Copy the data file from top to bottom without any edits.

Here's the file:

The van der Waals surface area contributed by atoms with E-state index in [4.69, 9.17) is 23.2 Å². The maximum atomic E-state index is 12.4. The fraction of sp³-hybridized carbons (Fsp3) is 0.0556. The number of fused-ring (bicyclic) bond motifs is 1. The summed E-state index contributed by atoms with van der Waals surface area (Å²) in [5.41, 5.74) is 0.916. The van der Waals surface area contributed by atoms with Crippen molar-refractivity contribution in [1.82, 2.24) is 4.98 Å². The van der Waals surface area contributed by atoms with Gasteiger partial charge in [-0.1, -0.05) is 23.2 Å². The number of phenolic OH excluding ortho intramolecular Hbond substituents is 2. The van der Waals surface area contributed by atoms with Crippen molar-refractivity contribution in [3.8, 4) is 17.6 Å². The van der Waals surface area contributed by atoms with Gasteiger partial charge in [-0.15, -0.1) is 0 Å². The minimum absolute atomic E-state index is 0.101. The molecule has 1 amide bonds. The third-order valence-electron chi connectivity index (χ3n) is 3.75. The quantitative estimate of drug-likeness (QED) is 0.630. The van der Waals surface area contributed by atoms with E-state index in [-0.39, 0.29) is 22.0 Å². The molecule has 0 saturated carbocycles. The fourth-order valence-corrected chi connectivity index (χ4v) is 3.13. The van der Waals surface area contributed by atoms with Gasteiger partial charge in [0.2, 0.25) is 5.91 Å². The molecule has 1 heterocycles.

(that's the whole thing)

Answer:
The van der Waals surface area contributed by atoms with E-state index in [4.69, 9.17) is 23.2 Å². The maximum atomic E-state index is 12.4. The fraction of sp³-hybridized carbons (Fsp3) is 0.0556. The number of fused-ring (bicyclic) bond motifs is 1. The summed E-state index contributed by atoms with van der Waals surface area (Å²) in [5.41, 5.74) is 0.916. The van der Waals surface area contributed by atoms with Crippen molar-refractivity contribution in [1.82, 2.24) is 4.98 Å². The van der Waals surface area contributed by atoms with Gasteiger partial charge in [-0.1, -0.05) is 23.2 Å². The number of phenolic OH excluding ortho intramolecular Hbond substituents is 2. The van der Waals surface area contributed by atoms with Crippen molar-refractivity contribution in [3.8, 4) is 17.6 Å². The van der Waals surface area contributed by atoms with Gasteiger partial charge in [-0.15, -0.1) is 0 Å². The minimum absolute atomic E-state index is 0.101. The molecule has 1 amide bonds. The third-order valence-electron chi connectivity index (χ3n) is 3.75. The quantitative estimate of drug-likeness (QED) is 0.630. The van der Waals surface area contributed by atoms with E-state index in [-0.39, 0.29) is 22.0 Å². The molecule has 0 saturated carbocycles. The fourth-order valence-corrected chi connectivity index (χ4v) is 3.13. The van der Waals surface area contributed by atoms with Gasteiger partial charge in [0.2, 0.25) is 5.91 Å². The molecule has 1 heterocycles.